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LDMOS Transistors for FM Broadband Applications

Laterally diffused metal oxide semiconductor (LDMOS) technology as a viable solution for frequencies covering the high HF through high UHF bands

LDMOS Transistors for FM Broadband Applications

STMicroelectronics Inc.
Montgomeryville, PA

High efficiency and high gain amplifiers for FM transmitters are possible today with laterally diffused metal oxide semiconductor (LDMOS) technology. Presently, LDMOS RF power transistors are the proven mainstay in the high volume cellular base station power amplifier business, which demands low cost RF power transistor solutions. These LDMOS devices are unmatched from DC to 1 GHz and can be used in a variety of applications, making them a good candidate for high performance, low cost FM drivers.

Fig. 1 The broadband 4:1 transformer's input return loss Two of the key performance attributes of LDMOS devices are improved thermal resistance and reduced source inductance to the outside world. The source at the chip surface is connected to the substrate by diffusion of a highly doped p-type region. As a result, insulating material such as BeO is not necessary, which improves the junction-to-case thermal resistance. In addition to lowering the thermal resistance, the elimination of the BeO also reduces the device’s cost. LDMOS transistors have excellent high frequency response because of their high ft as well as superior gain due to the low feedback capacitance and reduced source inductance. The bipolar parasitic has been nullified due to the company’s unique design of LDMOS die, guaranteeing good ruggedness, efficiency and high current handling capability. This article describes how LDMOS products behave in the FM broadcast frequency range. The device used for this characterization is the model SD57045 28 V, 45 W LDMOS transistor.

Table 1
The SD57045 Transistor's Input and Output Impedances













Fig. 2 The FM broadband power amplifier Circuit Design
The input and output impedances of the SD57045 device are listed in Table 1 . With respect to these impedances, two 4:1 transmission line auto transformers were designed using 1/8-wave, 25 W semirigid coax. To achieve this transformation across the band a capacitor is added at the low impedance port of each transformer to cancel the leakage inductance. Figure 1 Fig. 3 The power amplifier's  layout shows the frequency response. Simple L sections are utilized to make the final transformation from the low impedance port of the transformers (12.5 W) to the measured impedances of the device. This design uses printed series inductors on 30-mil glass Teflon circuit board.

The gain of any power FET is extremely high from DC through the low HF band. The use of a feedback network is necessary to suppress the low frequency gain and provide a nominal amount of gain at the frequency of interest. The feedback also helps to increase the input impedance.Fig. 4 Drain current vs. gate voltage Because LDMOS devices have such high gain at low frequencies, a low value, high power, flange-mount resistor must be included in the design. The capacitor in the feedback path (C3) provides negative feedback at low frequencies. This component was designed to be self-resonant far below the FM band. At 100 MHz, the capacitor appears slightly inductive, which helps to reduce the amount of feedback in the band of interest.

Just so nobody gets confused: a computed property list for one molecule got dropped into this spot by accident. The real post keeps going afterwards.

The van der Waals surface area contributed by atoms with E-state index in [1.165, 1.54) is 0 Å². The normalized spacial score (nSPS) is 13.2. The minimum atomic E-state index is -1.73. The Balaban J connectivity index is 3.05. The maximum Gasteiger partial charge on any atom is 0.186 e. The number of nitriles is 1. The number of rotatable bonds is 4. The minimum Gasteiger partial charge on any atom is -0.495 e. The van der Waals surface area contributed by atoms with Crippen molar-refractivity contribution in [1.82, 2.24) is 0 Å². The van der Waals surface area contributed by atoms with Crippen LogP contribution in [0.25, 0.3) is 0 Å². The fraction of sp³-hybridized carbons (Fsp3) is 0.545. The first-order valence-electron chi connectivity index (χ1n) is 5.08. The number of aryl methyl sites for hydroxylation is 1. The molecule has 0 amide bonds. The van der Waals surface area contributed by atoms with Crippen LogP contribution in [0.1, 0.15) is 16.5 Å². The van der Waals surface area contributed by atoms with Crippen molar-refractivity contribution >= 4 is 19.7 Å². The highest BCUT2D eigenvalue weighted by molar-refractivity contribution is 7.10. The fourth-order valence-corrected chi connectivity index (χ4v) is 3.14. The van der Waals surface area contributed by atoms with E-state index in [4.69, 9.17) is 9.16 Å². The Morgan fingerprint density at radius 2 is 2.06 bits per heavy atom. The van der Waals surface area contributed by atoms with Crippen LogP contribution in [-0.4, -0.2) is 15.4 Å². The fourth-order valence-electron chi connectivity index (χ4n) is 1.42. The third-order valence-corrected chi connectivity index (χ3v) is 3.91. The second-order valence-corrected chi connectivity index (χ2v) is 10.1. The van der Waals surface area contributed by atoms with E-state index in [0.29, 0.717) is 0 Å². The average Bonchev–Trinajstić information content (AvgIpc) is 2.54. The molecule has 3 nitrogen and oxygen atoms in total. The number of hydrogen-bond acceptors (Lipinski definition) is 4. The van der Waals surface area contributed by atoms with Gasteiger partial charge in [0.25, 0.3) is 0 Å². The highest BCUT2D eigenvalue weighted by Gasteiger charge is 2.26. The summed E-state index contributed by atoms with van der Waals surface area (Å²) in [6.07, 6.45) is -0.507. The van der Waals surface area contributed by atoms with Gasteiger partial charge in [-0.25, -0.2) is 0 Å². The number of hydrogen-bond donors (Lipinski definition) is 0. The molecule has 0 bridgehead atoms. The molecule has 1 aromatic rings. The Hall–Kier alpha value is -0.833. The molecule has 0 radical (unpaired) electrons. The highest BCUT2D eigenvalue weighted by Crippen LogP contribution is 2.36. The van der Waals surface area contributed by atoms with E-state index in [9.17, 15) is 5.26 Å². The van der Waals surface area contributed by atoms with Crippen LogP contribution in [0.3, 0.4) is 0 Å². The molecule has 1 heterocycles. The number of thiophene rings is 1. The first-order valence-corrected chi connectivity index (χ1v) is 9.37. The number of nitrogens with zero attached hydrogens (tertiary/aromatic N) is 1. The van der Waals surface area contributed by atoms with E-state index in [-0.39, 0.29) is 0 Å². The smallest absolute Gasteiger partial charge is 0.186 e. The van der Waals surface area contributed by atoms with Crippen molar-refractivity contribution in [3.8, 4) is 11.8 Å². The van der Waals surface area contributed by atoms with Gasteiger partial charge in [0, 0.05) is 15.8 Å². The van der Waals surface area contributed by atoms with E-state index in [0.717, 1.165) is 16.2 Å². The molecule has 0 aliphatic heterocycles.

Fig. 5 Gate-source voltage vs. case temperature Unbalanced transformers offer an efficient method of transforming 50 W to low impedances. In addition to the RF advantages, auto transformers have a zero impedance point over a broad bandwidth, which offers an ideal point to feed DC to the gate and drain circuits. It is important to use a bypass capacitor precisely at the zero impedance point of the transformer to prevent high frequency oscillations. The value of this capacitor must be selected so that the self-resonant frequency is above the frequency of interest. Depending on the application, additional low frequency bypass capacitors isolated with lossy elements (ferrite beads) may be required to keep power supply noise out of the gate and drain circuits. The resulting circuit schematic and layout are shown in Figures 2 and 3 , respectively, where L3, L4 and L7 are inductive sections, L2 and L6 are 4:1 transformers (1.7", 25 W) and the board material is 30-mil, 2-oz copper with an er = 2.55.

Fig. 6 The class A safe operating region Characterization Results
The SD57045 LDMOS device used for this application has absolute maximum ratings at a 25°C case temperature of 65 V for the drain-to-source and drain-to-gate voltages, ±20 V for the gate-to-source voltage and 5 A for the drain current. Maximum power dissipation at 70°C case temperature is 93 W and maximum operating junction temperature is 200°C. Junction-to-case thermal resistance is Fig. 7 Power output and efficiency vs. input power 1.4°C/W. Figure 4 shows the SD57045 device’s drain current vs. gate voltage characteristics, Figure 5 shows the gate-to-source voltage vs. case temperature and Figure 6 shows the transistor’s class A safe operating region. The power output and efficiency vs. input power is shown in Figure 7 , and power gain and efficiency vs. power output is shown in Figure 8 . These data were obtained at 95 MHz and indicate that the device is capable of 45 W power output at a power gain of 22.5 dB and an efficiency of 63 percent.

Fig. 8 Power gain and efficiency vs. power output Conclusion
This article demonstrates that it is possible to utilize a low cost, 900 MHz cellular device as a commercial FM driver. LDMOS technology is a viable solution for frequencies covering the high HF through high UHF bands. Additional information can be found at the company’s Web site at

STMicroelectronics Inc., Montgomeryville, PA (215) 361-6400.

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